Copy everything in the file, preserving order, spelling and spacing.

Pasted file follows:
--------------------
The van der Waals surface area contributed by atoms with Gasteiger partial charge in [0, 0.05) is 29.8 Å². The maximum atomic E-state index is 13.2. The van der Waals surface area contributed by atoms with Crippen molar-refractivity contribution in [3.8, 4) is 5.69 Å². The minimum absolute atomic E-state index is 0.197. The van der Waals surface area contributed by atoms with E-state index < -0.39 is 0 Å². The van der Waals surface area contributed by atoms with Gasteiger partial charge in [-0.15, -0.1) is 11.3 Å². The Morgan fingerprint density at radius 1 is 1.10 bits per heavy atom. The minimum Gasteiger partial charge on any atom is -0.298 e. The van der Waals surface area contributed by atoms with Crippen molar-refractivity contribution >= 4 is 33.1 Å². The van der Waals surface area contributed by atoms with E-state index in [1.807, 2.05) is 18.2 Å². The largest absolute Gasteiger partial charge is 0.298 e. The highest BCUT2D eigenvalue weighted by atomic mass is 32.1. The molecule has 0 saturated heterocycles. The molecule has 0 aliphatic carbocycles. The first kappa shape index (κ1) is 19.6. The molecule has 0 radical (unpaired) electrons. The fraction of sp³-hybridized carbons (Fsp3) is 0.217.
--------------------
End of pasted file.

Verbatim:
The van der Waals surface area contributed by atoms with Gasteiger partial charge in [0, 0.05) is 29.8 Å². The maximum atomic E-state index is 13.2. The van der Waals surface area contributed by atoms with Crippen molar-refractivity contribution in [3.8, 4) is 5.69 Å². The minimum absolute atomic E-state index is 0.197. The van der Waals surface area contributed by atoms with E-state index < -0.39 is 0 Å². The van der Waals surface area contributed by atoms with Gasteiger partial charge in [-0.15, -0.1) is 11.3 Å². The Morgan fingerprint density at radius 1 is 1.10 bits per heavy atom. The minimum Gasteiger partial charge on any atom is -0.298 e. The van der Waals surface area contributed by atoms with Crippen molar-refractivity contribution >= 4 is 33.1 Å². The van der Waals surface area contributed by atoms with E-state index in [1.807, 2.05) is 18.2 Å². The largest absolute Gasteiger partial charge is 0.298 e. The highest BCUT2D eigenvalue weighted by atomic mass is 32.1. The molecule has 0 saturated heterocycles. The molecule has 0 aliphatic carbocycles. The first kappa shape index (κ1) is 19.6. The molecule has 0 radical (unpaired) electrons. The fraction of sp³-hybridized carbons (Fsp3) is 0.217.